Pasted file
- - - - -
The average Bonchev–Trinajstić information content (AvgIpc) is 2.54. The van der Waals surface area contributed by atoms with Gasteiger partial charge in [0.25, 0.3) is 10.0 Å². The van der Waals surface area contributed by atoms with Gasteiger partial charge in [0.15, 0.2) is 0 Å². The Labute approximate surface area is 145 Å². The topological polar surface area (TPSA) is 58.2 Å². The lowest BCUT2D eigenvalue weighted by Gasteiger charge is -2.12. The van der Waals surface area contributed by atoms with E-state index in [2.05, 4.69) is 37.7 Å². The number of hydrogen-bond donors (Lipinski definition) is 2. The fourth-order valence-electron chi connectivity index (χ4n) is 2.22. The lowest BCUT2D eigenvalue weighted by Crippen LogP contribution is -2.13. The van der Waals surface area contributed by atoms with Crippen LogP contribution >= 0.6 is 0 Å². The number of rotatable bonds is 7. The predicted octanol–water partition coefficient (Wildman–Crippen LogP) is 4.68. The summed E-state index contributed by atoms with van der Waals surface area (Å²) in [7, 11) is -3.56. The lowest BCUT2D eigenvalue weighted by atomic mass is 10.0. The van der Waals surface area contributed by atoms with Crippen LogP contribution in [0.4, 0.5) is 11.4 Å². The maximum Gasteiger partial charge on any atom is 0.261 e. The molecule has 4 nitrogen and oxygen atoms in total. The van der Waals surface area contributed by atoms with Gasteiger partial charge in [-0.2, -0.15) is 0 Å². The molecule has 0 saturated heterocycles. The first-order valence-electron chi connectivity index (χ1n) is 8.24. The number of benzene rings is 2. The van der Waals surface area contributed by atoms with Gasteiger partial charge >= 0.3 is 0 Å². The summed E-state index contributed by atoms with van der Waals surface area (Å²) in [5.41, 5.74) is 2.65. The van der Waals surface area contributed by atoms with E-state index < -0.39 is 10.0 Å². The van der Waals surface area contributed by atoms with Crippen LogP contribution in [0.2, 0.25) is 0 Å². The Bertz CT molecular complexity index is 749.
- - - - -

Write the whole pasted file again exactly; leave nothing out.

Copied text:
The average Bonchev–Trinajstić information content (AvgIpc) is 2.54. The van der Waals surface area contributed by atoms with Gasteiger partial charge in [0.25, 0.3) is 10.0 Å². The van der Waals surface area contributed by atoms with Gasteiger partial charge in [0.15, 0.2) is 0 Å². The Labute approximate surface area is 145 Å². The topological polar surface area (TPSA) is 58.2 Å². The lowest BCUT2D eigenvalue weighted by Gasteiger charge is -2.12. The van der Waals surface area contributed by atoms with E-state index in [2.05, 4.69) is 37.7 Å². The number of hydrogen-bond donors (Lipinski definition) is 2. The fourth-order valence-electron chi connectivity index (χ4n) is 2.22. The lowest BCUT2D eigenvalue weighted by Crippen LogP contribution is -2.13. The van der Waals surface area contributed by atoms with Crippen LogP contribution >= 0.6 is 0 Å². The number of rotatable bonds is 7. The predicted octanol–water partition coefficient (Wildman–Crippen LogP) is 4.68. The summed E-state index contributed by atoms with van der Waals surface area (Å²) in [7, 11) is -3.56. The lowest BCUT2D eigenvalue weighted by atomic mass is 10.0. The van der Waals surface area contributed by atoms with Crippen LogP contribution in [0.4, 0.5) is 11.4 Å². The maximum Gasteiger partial charge on any atom is 0.261 e. The molecule has 4 nitrogen and oxygen atoms in total. The van der Waals surface area contributed by atoms with Gasteiger partial charge in [-0.2, -0.15) is 0 Å². The molecule has 0 saturated heterocycles. The first-order valence-electron chi connectivity index (χ1n) is 8.24. The number of benzene rings is 2. The van der Waals surface area contributed by atoms with Gasteiger partial charge >= 0.3 is 0 Å². The summed E-state index contributed by atoms with van der Waals surface area (Å²) in [5.41, 5.74) is 2.65. The van der Waals surface area contributed by atoms with E-state index < -0.39 is 10.0 Å². The van der Waals surface area contributed by atoms with Crippen LogP contribution in [0.2, 0.25) is 0 Å². The Bertz CT molecular complexity index is 749.